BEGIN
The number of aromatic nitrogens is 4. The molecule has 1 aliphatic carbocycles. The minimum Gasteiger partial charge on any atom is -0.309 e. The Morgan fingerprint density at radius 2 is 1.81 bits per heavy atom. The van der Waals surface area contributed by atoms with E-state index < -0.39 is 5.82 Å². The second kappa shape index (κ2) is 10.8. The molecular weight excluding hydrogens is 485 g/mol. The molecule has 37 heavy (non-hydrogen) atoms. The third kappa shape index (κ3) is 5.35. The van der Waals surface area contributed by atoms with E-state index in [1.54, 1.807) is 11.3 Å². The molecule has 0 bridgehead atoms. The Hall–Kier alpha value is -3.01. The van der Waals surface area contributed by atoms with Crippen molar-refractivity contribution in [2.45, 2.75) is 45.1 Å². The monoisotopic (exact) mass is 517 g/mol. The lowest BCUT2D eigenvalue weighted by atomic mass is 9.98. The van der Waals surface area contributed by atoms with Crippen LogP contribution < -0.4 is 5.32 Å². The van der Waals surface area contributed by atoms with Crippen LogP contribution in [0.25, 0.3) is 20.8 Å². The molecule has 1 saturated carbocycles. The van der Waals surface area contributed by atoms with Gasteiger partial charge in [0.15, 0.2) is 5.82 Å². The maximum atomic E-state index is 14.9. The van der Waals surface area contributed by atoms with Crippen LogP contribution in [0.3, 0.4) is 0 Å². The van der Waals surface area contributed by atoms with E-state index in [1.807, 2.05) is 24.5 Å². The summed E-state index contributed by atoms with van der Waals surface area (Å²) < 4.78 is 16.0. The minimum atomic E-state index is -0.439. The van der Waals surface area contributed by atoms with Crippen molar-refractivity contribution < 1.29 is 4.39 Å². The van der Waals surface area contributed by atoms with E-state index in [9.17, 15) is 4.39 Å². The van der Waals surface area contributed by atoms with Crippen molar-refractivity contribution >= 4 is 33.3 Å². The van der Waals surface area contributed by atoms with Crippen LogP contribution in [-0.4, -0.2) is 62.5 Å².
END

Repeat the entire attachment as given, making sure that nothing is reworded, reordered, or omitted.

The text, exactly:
The number of aromatic nitrogens is 4. The molecule has 1 aliphatic carbocycles. The minimum Gasteiger partial charge on any atom is -0.309 e. The Morgan fingerprint density at radius 2 is 1.81 bits per heavy atom. The van der Waals surface area contributed by atoms with E-state index < -0.39 is 5.82 Å². The second kappa shape index (κ2) is 10.8. The molecular weight excluding hydrogens is 485 g/mol. The molecule has 37 heavy (non-hydrogen) atoms. The third kappa shape index (κ3) is 5.35. The van der Waals surface area contributed by atoms with E-state index in [1.54, 1.807) is 11.3 Å². The molecule has 0 bridgehead atoms. The Hall–Kier alpha value is -3.01. The van der Waals surface area contributed by atoms with Crippen molar-refractivity contribution in [2.45, 2.75) is 45.1 Å². The monoisotopic (exact) mass is 517 g/mol. The lowest BCUT2D eigenvalue weighted by atomic mass is 9.98. The van der Waals surface area contributed by atoms with Crippen LogP contribution < -0.4 is 5.32 Å². The van der Waals surface area contributed by atoms with Crippen LogP contribution in [0.25, 0.3) is 20.8 Å². The molecule has 1 saturated carbocycles. The van der Waals surface area contributed by atoms with Gasteiger partial charge in [0.15, 0.2) is 5.82 Å². The maximum atomic E-state index is 14.9. The van der Waals surface area contributed by atoms with Crippen LogP contribution in [0.3, 0.4) is 0 Å². The van der Waals surface area contributed by atoms with E-state index in [1.807, 2.05) is 24.5 Å². The summed E-state index contributed by atoms with van der Waals surface area (Å²) < 4.78 is 16.0. The minimum atomic E-state index is -0.439. The van der Waals surface area contributed by atoms with Crippen molar-refractivity contribution < 1.29 is 4.39 Å². The van der Waals surface area contributed by atoms with E-state index in [9.17, 15) is 4.39 Å². The van der Waals surface area contributed by atoms with Crippen molar-refractivity contribution >= 4 is 33.3 Å². The van der Waals surface area contributed by atoms with Crippen LogP contribution in [-0.4, -0.2) is 62.5 Å².